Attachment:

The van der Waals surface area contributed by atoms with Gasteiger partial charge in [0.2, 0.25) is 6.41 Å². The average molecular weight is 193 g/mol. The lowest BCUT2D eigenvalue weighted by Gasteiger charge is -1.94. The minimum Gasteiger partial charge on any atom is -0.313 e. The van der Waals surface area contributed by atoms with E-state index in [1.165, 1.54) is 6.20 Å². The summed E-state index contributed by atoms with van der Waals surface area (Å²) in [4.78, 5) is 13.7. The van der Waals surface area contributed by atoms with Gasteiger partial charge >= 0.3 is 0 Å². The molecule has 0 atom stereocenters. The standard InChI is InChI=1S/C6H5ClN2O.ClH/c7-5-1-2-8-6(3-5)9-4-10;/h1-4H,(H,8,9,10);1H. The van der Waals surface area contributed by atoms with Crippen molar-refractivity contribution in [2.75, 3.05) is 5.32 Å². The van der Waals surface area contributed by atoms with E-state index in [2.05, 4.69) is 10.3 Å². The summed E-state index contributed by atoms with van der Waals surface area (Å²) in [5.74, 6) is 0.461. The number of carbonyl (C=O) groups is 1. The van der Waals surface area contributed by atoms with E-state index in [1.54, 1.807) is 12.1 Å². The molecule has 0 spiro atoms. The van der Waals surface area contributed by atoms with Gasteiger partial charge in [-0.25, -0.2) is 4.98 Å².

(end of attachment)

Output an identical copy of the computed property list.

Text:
The van der Waals surface area contributed by atoms with Gasteiger partial charge in [0.2, 0.25) is 6.41 Å². The average molecular weight is 193 g/mol. The lowest BCUT2D eigenvalue weighted by Gasteiger charge is -1.94. The minimum Gasteiger partial charge on any atom is -0.313 e. The van der Waals surface area contributed by atoms with E-state index in [1.165, 1.54) is 6.20 Å². The summed E-state index contributed by atoms with van der Waals surface area (Å²) in [4.78, 5) is 13.7. The van der Waals surface area contributed by atoms with Gasteiger partial charge >= 0.3 is 0 Å². The molecule has 0 atom stereocenters. The standard InChI is InChI=1S/C6H5ClN2O.ClH/c7-5-1-2-8-6(3-5)9-4-10;/h1-4H,(H,8,9,10);1H. The van der Waals surface area contributed by atoms with Crippen molar-refractivity contribution in [2.75, 3.05) is 5.32 Å². The van der Waals surface area contributed by atoms with E-state index in [2.05, 4.69) is 10.3 Å². The summed E-state index contributed by atoms with van der Waals surface area (Å²) in [5.74, 6) is 0.461. The number of carbonyl (C=O) groups is 1. The van der Waals surface area contributed by atoms with E-state index in [1.54, 1.807) is 12.1 Å². The molecule has 0 spiro atoms. The van der Waals surface area contributed by atoms with Gasteiger partial charge in [-0.25, -0.2) is 4.98 Å².